SDL.destroyWindow win

Note that I’ve qualified most of the imports in this file so that it is more apparent which libraries the various functions and types in play come from. First we initialize SDL, create a window, attach OpenGL to the window, and set up the OpenGL renderer. There are just a few tricky things to pay attention to here. First, createWindow can’t deal with Haskell strings so we have to allocate a C string for the window title, that’s how low-level the sdl2 library is. For now I’m just hard-coding the window size to be 640 by 640, later this can be moved to a configuration file so that a recompilation isn’t necessary to change it. The $= is OpenGL’s operator for setting parameters (I imported it without qualification since GL.$= is just clumsy looking). Much of the rest of main is dedicated to setting up the basic OpenGL state: the color used to clear the screen (black), the line width (1 seems to work well), and turning on anti-aliasing for starters. Then we need to set up our view-port and projection matrix. We want to use the whole window so the view-port is set to start at (0,0) and has the same width and height as the window. The projection is a bit trickier, but not too tricky since we’re just working in 2D. Note that the width and the height of the window are equal giving an aspect-ratio of one. This means that the ratio of width to height in our projection matrix also needs to be one. Here I set things up so that the origin of our coordinate system is at the center of the screen and extends 100 units in both directions along the x and y axes. This gives us a width to height ratio of one to match the window dimensions. If the window is set up with a different ratio then we need to make sure that our coordinate system is set up with the same ratio else we’ll get weird warping as things rotate. At this point we’ve finished mucking with the projection matrix so we switch to model-view matrix mode where we’ll stay for the rest of the game. Next we enter the main loop passing it our window and the initial game state (more on that in a minute). When mainLoop finishes the game is done and we destroy the window and shutdown SDL.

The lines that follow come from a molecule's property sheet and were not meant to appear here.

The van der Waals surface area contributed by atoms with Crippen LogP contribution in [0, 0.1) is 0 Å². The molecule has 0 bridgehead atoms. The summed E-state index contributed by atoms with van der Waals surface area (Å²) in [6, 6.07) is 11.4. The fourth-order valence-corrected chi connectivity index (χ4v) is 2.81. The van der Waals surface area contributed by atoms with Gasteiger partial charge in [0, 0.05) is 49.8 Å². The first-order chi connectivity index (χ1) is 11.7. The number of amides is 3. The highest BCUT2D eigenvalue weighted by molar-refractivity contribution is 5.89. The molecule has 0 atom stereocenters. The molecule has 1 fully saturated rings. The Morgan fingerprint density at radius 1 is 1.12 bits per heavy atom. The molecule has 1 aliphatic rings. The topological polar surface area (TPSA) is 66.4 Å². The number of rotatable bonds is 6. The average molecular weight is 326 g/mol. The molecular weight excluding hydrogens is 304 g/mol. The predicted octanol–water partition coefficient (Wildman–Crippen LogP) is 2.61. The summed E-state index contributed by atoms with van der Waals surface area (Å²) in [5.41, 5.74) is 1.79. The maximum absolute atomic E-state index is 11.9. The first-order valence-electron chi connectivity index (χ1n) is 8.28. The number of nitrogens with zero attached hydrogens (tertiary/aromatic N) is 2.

Currently our game state is just

data RotateDir = RotateNone | RotateCW | RotateCCW deriving Eq
data RotateState = RS RotateDir GL.GLfloat DTC.UTCTime

Since all we’ve got is a rotating spaceship at this point the game state is relatively simple. We have the direction the ship is rotating in (not rotating, clock-wise, or counter clock-wise), the rotation angle, and the time that the state was created at. In main we create an initial state with zero rotation angle, RotateNone for the direction, and the time that the main loop is entered.

Now for the main game loop:

mainLoop :: SDL.Window -> RotateState -> IO ()
mainLoop win state@(RS d a t) = do
  event <- checkForEvent
  case event of
   Just (SDL.QuitEvent _ _) -> return ()
   Just (SDL.KeyboardEvent t _ _ _ _ k) -> handleKey t k state >>= mainLoop win
   Nothing -> do
     ct <- DTC.getCurrentTime
     let state' = RS d (updateAngle d a t ct) ct
     renderWindow state' win
     mainLoop win state'
   _ -> mainLoop win state

It’s straight-forward: first check for an event (there’s some trickiness hiding here that we’ll get to in a minute). If we get a QuitEvent (generated by the user closing the window) then mainLoop returns triggering the end of the program. If we get a KeyboardEvent then the user has either pressed or released a key on the keyboard. We handle the key, possibly updating the game state in the process, and then call mainLoop again with the updated state. If there’s no events waiting for us then we update the state based on how much time has passed, redraw the window, and then call mainLoop again with the updated state. If we get any other kind of event then we just call mainLoop again.